There is a seductive myopia at play. Street traders and souvenir shops actively sell tourists sets of recently-duplicated slides and freshly-printed postcards of Beautiful Beirut. Every one of them depicts the city in the 1950s or 1960s, replete with gardens, spacious plazas, crowded beaches, glittering floor shows and the jet set going about their indulgences. War, what war? In hotel rooms and foyers you will find a deluxe, glossy 80-page free colour booklet Visitor - Lebanon's Official Tourist Magazine. As bright and pacey a 'What's On' as I've seen in Buenos Aires, Munich or Sydney, it bristles with the confidence of a major metropolis, even offering a three-page feature on night life.


Visitors, official or otherwise, are proudly provided with a pink brochure extolling the city's virtues. That it is at least quarter of a century old is never actually remarked upon. The Beirut it describes is not so much one long past as one just around the corner. Modern Beirut, with its million-odd inhabitants, is the hub of air routes serving Asia, Africa and Europe, with some 100 flights daily by 41 international airlines.


A war weary 500 American firms, and large numbers of French, British, German, Italian and Japanese companies maintain offices in Beirut. Among financial institutions are 74 accredited banks, a stock exchange, free-port facilities, and an absolutely free market in the exchange of gold, silver and currency.


'In Beirut, there's a free market in ideas too, as befits a nation where many sects - among them Maronites, Greek Orthodox, Greek Catholics, Druzes, Shi'a and Sunni Muslims, Protestants and Jews - practice their creeds with mutual toleration. A free press publishes 40 daily newspapers in Arabic,' says the brochure.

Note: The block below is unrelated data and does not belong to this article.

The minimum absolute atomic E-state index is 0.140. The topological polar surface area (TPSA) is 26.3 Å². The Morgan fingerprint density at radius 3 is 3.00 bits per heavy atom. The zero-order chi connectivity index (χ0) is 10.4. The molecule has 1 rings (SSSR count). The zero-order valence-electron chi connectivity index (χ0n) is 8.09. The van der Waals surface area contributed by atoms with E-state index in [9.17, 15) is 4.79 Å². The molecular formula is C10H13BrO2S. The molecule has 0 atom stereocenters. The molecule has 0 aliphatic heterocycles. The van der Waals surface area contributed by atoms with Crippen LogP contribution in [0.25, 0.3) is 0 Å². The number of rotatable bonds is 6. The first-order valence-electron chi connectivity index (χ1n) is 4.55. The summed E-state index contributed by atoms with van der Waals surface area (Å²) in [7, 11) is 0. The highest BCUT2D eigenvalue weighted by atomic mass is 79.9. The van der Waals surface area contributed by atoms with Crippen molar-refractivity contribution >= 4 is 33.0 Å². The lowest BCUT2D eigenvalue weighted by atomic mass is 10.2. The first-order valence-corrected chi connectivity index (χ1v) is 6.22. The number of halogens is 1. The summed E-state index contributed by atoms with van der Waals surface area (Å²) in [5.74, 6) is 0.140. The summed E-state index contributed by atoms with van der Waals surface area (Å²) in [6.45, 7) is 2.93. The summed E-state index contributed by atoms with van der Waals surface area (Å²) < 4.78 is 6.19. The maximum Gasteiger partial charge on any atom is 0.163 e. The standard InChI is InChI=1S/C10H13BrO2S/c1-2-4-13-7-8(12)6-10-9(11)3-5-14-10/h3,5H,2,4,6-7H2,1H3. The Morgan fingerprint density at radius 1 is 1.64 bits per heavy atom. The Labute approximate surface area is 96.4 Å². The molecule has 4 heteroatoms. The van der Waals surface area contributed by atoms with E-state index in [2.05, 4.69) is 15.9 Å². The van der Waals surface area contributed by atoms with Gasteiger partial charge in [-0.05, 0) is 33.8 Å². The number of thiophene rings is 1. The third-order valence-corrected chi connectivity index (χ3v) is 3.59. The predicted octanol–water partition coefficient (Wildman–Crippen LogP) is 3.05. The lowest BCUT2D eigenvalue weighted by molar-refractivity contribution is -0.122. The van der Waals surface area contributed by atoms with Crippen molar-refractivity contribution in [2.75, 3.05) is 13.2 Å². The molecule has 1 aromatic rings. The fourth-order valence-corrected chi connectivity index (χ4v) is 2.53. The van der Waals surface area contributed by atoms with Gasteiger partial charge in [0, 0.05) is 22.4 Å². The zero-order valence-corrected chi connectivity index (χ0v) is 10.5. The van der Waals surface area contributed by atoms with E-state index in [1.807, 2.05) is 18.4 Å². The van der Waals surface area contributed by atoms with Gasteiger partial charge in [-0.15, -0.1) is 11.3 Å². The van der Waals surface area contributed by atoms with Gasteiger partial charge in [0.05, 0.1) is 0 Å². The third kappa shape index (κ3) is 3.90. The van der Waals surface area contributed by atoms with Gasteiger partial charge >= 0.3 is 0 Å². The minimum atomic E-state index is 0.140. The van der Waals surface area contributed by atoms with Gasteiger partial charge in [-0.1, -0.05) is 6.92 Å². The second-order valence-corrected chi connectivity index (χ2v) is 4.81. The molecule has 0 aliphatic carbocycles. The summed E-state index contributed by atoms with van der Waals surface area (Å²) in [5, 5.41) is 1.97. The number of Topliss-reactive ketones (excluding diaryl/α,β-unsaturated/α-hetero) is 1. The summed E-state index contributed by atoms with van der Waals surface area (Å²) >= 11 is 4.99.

Mutual toleration fell apart at the seams in 1975 when Christians and Muslim went for each other's throats. It was a no-win conflagration which ripped out the heart of a once elegant, French-tinged Mediterranean crossroads and killed over 150,000.


Beirut is now remarkably open and accommodating but for anyone who has ever held a pen, there is a certain cause for pause. This is the city where many journalists spent the best years of their lives chained to radiators in basements. You can drop by the English Pub at the Mayfair Hotel where more than one hostage had his last drink and give the matter some thought.


They don't kidnap foreigners in Beirut anymore; in fact, all sides are rather keen for you to drop by and freely spend your currency of choice and then go home and tell your friends to do the same. There is nothing remotely intimidating about the city; the greatest danger being a tumble down a bomb crater for the unwary. A capitalist ethic does seem to maintain a basic structure of law, if only to protect enterprise.


And enterprise is the only game in town. The belly dancers are back, the banks can't be far behind. Vast amounts of Arab and European money is being poured into what is certainly the planet's largest building site. The restoration, which began in earnest in 1993 when the Government declared an ambitious reconstruction plan costing more than US$12 billion (HK$92,758) over the next decade, is in the hands of the formidable Solidere corporation, a coalition of almost every forward-thinking mover and shaker in Lebanon.


Driven by the purely Lebanese determination of Prime Minister Rafik Hariri, a visionary billionaire with connections to the Saudi royal family, nothing stands in Solidere's way. Through acts of parliament it buys what it wants, knocks over what it wants. There may be cranes over the skyline of other cities of the world but the reclamation of Beirut qualifies as the arch ants' nest. What will rise from the ashes, Hariri insists, will be nothing less than the 'financial, cultural and commercial centre of the Middle East'.